During the late 1930s, German director Fritz Lang fled Germany to escape the impending Nazi rule, and arrived in Hollywood. He brought with him the unique German expressionist style, best illustrated in Langâ€™s early works such as Metropolis and M.
Scarlett Street was one of Fritz Langâ€™s early film noirs, and has all the originality and rough edges you expect from a filmmaker trying to settle down in his new surroundings. Edward G. Robinson plays Chris Cross (donâ€™t worry, even he knows his name is funny), a board banker and amateur artist celebrating 25 years of service. On his way home from a dinner celebration in his honour, he sees the beautiful Kitty Marsh (Joan Bennett) being attacked on the street. Chris intervenes and saves Kitty, and the two become very close friends, only Chris is unaware that the man attacking Kitty was Johnny (Dan Duryea), her thuggish boyfriend, and the pair is attempting to con him out of his money.
I should warn that this is a special film in the history of American cinema, and for that reason spoilers are unavoidable. So if you donâ€™t want to know too much about the filmâ€™s plot, now is the time to look away…
Still there? Great. Scarlett Street was the first of its kind â€“ it was the very first film Hollywood film where the criminal is not punished for their crime at the conclusion. As you would expect this was considered rather controversial, to such an extent that the New York State Censor Board and the Motion Picture Commission in Milwaukee banned the film on the grounds that it was immoral and â€œsacrilegiousâ€.
Indeed the incredibly dark nature of the filmâ€™s final act can still pack quite a punch to this day. The sense of underlining bleakness though has always been a characteristic of Fritz Langâ€™s work, and you combine that with his expressionistic visual style and we are presented with a brooding and dystopian world, where the aforementioned Joan Bennett is the only thing that can light up the screen.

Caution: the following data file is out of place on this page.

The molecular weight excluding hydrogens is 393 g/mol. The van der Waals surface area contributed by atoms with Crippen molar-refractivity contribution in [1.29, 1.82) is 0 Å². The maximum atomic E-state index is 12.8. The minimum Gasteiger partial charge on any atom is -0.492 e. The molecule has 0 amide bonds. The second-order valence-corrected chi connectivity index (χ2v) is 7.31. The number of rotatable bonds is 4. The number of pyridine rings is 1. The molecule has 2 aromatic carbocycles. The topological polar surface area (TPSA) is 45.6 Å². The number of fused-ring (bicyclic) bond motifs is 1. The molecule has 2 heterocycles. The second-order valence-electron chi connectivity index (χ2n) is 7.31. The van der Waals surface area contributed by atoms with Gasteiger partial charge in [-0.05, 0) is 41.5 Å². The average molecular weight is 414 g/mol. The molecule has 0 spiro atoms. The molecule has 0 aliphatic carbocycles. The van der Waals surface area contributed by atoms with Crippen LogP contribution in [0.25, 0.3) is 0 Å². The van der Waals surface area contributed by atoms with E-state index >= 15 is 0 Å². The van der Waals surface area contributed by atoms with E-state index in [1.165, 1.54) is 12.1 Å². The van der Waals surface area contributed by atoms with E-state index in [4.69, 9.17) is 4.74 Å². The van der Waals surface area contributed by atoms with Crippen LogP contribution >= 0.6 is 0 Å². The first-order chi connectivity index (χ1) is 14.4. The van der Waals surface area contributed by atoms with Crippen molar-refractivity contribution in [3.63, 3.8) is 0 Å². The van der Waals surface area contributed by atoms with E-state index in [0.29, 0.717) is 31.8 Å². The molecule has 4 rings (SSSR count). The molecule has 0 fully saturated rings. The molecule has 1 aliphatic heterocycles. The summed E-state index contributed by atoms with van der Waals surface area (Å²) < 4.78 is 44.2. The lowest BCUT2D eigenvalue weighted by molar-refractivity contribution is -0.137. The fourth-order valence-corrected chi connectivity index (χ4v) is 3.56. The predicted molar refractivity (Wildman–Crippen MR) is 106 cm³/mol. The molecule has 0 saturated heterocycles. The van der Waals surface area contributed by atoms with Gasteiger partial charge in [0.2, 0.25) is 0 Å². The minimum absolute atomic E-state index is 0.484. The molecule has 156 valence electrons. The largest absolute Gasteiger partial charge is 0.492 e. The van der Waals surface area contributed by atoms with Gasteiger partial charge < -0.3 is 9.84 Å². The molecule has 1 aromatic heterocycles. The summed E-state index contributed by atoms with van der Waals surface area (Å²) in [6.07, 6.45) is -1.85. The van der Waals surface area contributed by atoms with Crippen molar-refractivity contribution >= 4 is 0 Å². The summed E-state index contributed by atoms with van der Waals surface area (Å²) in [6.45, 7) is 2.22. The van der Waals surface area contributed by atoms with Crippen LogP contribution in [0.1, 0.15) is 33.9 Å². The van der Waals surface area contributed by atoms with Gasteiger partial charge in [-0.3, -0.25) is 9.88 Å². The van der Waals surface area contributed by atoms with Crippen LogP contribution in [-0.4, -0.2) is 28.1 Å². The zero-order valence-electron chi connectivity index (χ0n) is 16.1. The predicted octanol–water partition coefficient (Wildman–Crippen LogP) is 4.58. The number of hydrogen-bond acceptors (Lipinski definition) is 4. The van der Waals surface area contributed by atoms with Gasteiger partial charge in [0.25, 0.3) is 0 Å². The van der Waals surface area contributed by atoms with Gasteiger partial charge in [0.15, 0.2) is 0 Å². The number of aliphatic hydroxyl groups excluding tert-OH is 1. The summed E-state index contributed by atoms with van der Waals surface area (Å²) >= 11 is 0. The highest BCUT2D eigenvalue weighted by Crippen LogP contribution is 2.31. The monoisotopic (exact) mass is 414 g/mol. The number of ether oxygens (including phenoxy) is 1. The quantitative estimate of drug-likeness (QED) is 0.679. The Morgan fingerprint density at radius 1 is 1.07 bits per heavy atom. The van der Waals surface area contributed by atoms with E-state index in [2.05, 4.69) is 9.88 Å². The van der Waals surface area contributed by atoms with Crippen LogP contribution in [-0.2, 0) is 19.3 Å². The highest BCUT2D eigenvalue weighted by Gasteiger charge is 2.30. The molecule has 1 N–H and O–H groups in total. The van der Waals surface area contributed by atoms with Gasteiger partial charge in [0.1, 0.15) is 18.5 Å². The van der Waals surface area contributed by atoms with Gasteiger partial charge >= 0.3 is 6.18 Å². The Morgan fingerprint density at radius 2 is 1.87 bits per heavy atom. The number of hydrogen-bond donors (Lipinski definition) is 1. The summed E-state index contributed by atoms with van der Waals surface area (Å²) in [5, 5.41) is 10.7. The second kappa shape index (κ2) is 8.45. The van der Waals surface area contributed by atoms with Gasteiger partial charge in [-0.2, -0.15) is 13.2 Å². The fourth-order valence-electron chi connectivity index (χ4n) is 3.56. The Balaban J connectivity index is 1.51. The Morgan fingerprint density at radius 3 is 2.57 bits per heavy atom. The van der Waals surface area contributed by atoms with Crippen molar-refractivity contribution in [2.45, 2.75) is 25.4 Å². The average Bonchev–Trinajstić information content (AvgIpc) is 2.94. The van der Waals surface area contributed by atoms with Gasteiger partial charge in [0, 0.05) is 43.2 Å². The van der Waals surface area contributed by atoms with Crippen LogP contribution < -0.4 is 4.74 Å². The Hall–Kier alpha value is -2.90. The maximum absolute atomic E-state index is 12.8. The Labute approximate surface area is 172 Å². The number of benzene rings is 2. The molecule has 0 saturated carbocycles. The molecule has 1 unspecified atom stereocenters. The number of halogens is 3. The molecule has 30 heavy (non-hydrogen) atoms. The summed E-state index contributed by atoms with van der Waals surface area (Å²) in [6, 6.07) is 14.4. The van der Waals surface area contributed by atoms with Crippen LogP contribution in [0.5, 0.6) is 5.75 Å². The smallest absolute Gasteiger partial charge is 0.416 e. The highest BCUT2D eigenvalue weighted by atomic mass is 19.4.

This has to be one of the best performances by Joan Bennett in her career. As the feisty Kitty Marsh she became one of the most iconic of femme fatale characters. Weâ€™re given plenty of reasons to dislike her, namely faking the most sincere emotion of love to trick and old and lonely man out of his money. We also canâ€™t help but fall in love with her though, and think of her as an innocent catalyst caught up in a bad relationship that leaves her with no choice but to agree to her boyfriend Johnnyâ€™s demands. Her husky growling voice and general body language is also very appealing, but that could be male bias on my part.
Edward G. Robinsonâ€™s Chris Cross is a man you canâ€™t help but pity from the start. A lonely man trapped inside an unsatisfied marriage, thinking heâ€™s found love once again in the young Kitty Marsh while all the time heâ€™s being used. When Chris finds out what Kitty has been doing during the final act, Fritz Lang dares to go where Hollywood cinema at the time wouldnâ€™t dare go. It was upon its release a real game changer, and a film that signalled the glory years for film noir.
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